1/24/13 | 3354 views
A Hall of Fame Life
Baseball lost one of its legends last weekend as Stan Musial, the Hall of Fame star for the St. Louis Cardinals, died at age 92. The headline in the Daily News caught my attention, and I read all about the former player and all-around good guy on the way to St. Patrick’s Cathedral Sunday morning for the annual Respect Life Mass celebrated by Cardinal Dolan, who as you know is a native of St. Louis.
I was aware that the cardinal, a big baseball fan, followed the game closely in his youth. Like many boys of his time, he knew all the statistics of his favorite players, not surprising since baseball has always been a numbers game.
Musial was the biggest star the St. Louis Cardinals had. His numbers throughout his 22 years in the big leagues, all with the Cardinals, added up so well that he was elected to the Hall of Fame in upstate Cooperstown the first year he was eligible, 1969.
The slugger totaled 475 career home runs and 1,951 runs batted in. He was also a paragon of consistency: of his 3,630 hits, exactly half came in games played in St. Louis and the other half came on the road. His other statistics were equally great, but since this isn’t a sports column, we’ll move on.
Last year, as we prepared our special issue when Cardinal Dolan became a cardinal, we tried to land a short interview with Musial. Unfortunately, he was not up to speaking with us at the time.
Heading into the cathedral on Sunday morning, I hoped the cardinal would have a few minutes afterward to reflect on Musial’s life. As it turned out, he was a step ahead of me.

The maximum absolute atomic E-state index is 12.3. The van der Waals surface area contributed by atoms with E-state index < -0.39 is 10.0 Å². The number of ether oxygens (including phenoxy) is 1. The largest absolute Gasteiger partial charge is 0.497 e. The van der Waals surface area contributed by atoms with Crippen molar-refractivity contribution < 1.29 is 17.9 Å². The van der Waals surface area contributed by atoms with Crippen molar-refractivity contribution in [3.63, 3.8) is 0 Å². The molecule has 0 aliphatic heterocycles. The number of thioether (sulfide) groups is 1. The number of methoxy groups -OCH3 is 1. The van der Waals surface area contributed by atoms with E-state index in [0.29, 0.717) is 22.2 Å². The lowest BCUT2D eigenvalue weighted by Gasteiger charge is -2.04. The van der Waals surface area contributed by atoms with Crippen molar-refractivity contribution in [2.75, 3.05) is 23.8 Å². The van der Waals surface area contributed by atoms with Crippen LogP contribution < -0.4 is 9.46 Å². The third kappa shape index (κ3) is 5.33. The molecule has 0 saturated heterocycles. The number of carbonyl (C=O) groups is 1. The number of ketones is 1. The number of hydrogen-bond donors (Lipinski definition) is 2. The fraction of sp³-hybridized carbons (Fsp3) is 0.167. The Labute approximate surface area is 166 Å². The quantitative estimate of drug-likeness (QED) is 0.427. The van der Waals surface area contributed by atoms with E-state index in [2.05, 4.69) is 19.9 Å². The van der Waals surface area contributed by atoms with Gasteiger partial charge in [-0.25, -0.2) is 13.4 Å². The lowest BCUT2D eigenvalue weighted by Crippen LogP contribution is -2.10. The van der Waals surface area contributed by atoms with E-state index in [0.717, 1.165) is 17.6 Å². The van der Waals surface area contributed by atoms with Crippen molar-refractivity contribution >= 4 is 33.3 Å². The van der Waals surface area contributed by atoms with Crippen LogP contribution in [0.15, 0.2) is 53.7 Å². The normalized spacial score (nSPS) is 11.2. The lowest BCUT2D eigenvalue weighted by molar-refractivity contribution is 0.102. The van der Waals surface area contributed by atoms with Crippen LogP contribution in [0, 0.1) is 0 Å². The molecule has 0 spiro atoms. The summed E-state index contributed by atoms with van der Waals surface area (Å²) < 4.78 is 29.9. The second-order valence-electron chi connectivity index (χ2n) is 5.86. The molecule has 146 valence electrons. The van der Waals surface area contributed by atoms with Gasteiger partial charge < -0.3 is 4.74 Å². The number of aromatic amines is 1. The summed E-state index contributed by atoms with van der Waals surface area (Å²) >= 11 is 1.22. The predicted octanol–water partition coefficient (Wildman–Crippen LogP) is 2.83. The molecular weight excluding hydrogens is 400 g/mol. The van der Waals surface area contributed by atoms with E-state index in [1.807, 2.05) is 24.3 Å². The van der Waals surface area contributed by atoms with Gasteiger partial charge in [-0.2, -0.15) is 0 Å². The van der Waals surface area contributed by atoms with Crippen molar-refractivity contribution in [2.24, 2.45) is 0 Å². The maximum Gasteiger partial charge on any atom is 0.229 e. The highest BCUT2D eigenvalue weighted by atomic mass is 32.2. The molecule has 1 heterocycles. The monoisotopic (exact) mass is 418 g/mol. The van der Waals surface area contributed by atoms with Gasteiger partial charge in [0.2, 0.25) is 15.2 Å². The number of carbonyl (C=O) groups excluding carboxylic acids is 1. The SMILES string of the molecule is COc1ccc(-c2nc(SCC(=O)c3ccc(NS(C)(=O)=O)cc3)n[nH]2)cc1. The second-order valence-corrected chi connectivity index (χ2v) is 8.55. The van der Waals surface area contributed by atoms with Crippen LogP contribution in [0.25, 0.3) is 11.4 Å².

He seamlessly wove a short reflection on the baseball great into a homily very much in keeping with the pro-life spirit of the Mass.
Remembering Musial as “a great athlete and a great American,” Cardinal Dolan said, “Growing up in St. Louis as I did, you can imagine what he means to me.”
The cardinal was just 10 years old the first time he met Musial. When he approached the all-star, Musial tussled his hair and said, “How are you, slugger?”
More than half a century later, the cardinal said, “I’ll never forget that.”
The cardinal drew oohs and aahs from the congregation when he picked up an autographed St. Louis Cardinals cap Musial sent him at the time he was made a cardinal, along with the message, “Here’s a real red hat.”
That was not the only line that drew laughs, either. The cardinal recalled the time a dozen years ago when he was “pinch-hitting” as the celebrant of a weekday Mass at Musial’s home parish. Stan was there, and the two went out to breakfast afterward.
Knowing Musial’s lifetime batting average of .331, the cardinal wondered what the Cardinals’ great thought he might have hit if he had played during a period with a livelier ball and a prevalence of artificial turf surfaces, which combined to drive batting averages upward.
“About .275,” Musial replied.
The cardinal told Musial that he thought he might be selling himself short.
“Well, I am 80,” Musial said.
The line brought gales of laughter from the congregation that filled the cathedral.
On a serious note, the cardinal recalled that the last time he saw Musial was at the wake of his beloved wife of 71 years, Lillian, last May, which coincided with a planned visit he was making to his hometown to celebrate his elevation as cardinal.
“He was not only a great athlete,” Cardinal Dolan said. “He took his Catholic faith very seriously and tried his best to attend Mass and receive Communion every day.”
Considering all the scandals on the sports pages today, it seems like we could use a few more athletes like Stan Musial now.
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